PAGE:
13 “You are the salt of the earth. But if the salt loses its saltiness, how can it be made salty again? It is no longer good for anything, except to be thrown out and trampled underfoot.
14 “You are the light of the world. A town built on a hill cannot be hidden. 15 Neither do people light a lamp and put it under a bowl. Instead they put it on its stand, and it gives light to everyone in the house. 16 In the same way, let your light shine before others, that they may see your good deeds and glorify your Father in heaven. Matthew 5:13-16New International Version (NIV)
I teach literature at a community college in Jersey City. In my World Literature to 1650 class I have the opportunity to teach several religious texts, including the New Testament. Last week my students read the Sermon on the Mount. I used a different teaching method to discuss the various themes in the Sermon on the Mount. Each student was assigned 2-4 verses and two tasks. Discover what the verses say to think or do–observation; and interpret what the verses mean. These are the first two of the three steps in inductive bible study–observation, interpretation, application. Once all my students had read and come to a conclusion about the meaning of their verses, I lined them up on either side of a very long table. So the two rows of students were facing each other. Each pair had to share their verses and what they thought the verses meant. Then one line moved down, the person on the end moved to the opposite end, and each new pair then shared their verses again. So the students shared their verses with everyone on the opposite side of the table–it’s kind of a take on “speed dating.”
As I wandered around listening to the students, I was fascinated by their interpretations. Most of them have not read the New Testament, and they brought their own beliefs, values and life experience to bear on what they read. They were intent on explaining what they thought each passage meant. In the process, they learned some of Jesus’ central teachings.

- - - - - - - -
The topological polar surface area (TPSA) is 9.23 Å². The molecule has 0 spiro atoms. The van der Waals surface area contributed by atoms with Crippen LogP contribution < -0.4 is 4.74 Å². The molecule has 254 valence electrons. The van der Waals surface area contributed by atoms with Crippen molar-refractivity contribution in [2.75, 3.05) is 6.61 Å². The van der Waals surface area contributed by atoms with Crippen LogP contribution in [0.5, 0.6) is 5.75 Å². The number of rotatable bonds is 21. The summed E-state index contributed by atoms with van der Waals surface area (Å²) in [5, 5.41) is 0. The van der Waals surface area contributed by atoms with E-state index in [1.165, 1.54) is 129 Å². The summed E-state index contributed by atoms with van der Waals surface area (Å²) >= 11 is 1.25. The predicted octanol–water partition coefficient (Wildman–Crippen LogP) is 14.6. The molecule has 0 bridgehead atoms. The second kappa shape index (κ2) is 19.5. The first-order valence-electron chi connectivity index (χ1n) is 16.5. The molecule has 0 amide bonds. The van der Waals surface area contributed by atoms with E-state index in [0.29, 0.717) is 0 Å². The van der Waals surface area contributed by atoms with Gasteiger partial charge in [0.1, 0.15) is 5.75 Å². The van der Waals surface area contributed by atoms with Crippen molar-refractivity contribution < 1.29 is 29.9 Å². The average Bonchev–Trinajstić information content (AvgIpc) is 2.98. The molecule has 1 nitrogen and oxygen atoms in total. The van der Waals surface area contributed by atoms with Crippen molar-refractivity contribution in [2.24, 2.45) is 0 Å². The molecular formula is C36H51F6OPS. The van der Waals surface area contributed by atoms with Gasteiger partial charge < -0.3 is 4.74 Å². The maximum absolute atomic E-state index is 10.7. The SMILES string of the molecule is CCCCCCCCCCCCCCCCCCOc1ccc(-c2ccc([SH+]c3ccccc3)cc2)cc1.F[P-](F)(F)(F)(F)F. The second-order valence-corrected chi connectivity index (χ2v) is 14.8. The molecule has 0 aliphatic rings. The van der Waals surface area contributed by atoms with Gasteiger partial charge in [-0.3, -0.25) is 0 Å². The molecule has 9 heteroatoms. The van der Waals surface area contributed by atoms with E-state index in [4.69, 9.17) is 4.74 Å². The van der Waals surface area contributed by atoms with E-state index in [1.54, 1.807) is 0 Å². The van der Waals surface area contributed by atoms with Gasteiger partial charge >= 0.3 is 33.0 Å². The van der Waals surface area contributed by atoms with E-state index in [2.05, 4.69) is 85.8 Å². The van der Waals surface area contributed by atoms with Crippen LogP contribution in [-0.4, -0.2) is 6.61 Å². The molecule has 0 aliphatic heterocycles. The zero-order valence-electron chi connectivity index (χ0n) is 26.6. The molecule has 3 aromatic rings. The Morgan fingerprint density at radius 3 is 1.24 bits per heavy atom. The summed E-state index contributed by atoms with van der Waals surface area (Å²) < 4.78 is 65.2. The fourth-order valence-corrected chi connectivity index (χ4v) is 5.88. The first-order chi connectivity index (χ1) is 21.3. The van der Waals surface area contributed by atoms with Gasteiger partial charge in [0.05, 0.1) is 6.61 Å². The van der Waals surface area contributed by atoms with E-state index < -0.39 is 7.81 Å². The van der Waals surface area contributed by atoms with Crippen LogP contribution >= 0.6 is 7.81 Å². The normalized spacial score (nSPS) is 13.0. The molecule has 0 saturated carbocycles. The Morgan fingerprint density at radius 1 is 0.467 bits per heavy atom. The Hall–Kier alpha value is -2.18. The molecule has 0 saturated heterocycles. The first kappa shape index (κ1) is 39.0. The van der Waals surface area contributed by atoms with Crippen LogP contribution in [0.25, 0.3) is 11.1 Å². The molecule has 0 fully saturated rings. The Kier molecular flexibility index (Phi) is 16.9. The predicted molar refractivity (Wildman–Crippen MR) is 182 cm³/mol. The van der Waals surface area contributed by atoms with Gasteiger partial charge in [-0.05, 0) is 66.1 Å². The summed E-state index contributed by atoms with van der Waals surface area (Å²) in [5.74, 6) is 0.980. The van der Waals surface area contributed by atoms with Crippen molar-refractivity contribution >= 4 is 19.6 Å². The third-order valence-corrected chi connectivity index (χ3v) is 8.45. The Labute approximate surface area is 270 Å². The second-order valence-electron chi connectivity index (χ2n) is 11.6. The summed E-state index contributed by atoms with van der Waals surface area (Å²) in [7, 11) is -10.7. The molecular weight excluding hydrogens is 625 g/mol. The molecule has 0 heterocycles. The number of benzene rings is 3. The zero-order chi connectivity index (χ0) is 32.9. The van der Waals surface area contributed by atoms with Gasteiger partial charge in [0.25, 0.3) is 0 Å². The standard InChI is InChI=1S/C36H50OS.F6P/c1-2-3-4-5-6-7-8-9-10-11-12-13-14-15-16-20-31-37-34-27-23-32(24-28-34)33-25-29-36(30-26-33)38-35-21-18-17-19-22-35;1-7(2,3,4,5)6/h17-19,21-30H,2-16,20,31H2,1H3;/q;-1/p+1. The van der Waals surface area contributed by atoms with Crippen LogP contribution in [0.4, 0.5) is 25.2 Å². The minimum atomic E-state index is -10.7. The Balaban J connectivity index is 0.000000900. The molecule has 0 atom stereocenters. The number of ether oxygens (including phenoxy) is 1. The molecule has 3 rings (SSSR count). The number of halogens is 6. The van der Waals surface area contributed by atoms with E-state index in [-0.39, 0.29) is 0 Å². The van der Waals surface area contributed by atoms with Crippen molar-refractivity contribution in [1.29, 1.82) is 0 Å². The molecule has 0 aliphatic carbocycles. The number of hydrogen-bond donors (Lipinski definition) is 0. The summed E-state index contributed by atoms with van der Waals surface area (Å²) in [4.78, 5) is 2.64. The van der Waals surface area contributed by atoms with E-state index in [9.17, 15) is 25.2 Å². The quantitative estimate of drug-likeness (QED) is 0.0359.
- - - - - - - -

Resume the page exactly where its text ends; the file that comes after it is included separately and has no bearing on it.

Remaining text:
Working in a secular college can often be difficult. I am called to be salt and light, and in a spiritual sense, the campus is a dark place. Academia is generally closed to spiritual truth and antagonistic to people of faith. And yet, I am called to be salt and light. Salt is important to food, not just for taste, but also for preservation. How do Christians add flavor to the world? How do we preserve the world? How do our lives as Christians add value to the world?
When I teach the New Testament I offer the class what I call a “disclaimer.” I give my testimony. I believe it’s only fair to let them know that while we look at the New Testament as a religious text in the class, I know it much more intimately than I know the other texts, and it has a value and meaning to me the other texts do not have. By God’s grace I attempt to be salt and light every day on campus. Pray for me!
- Now, I know in part
- When God says, “I Will!”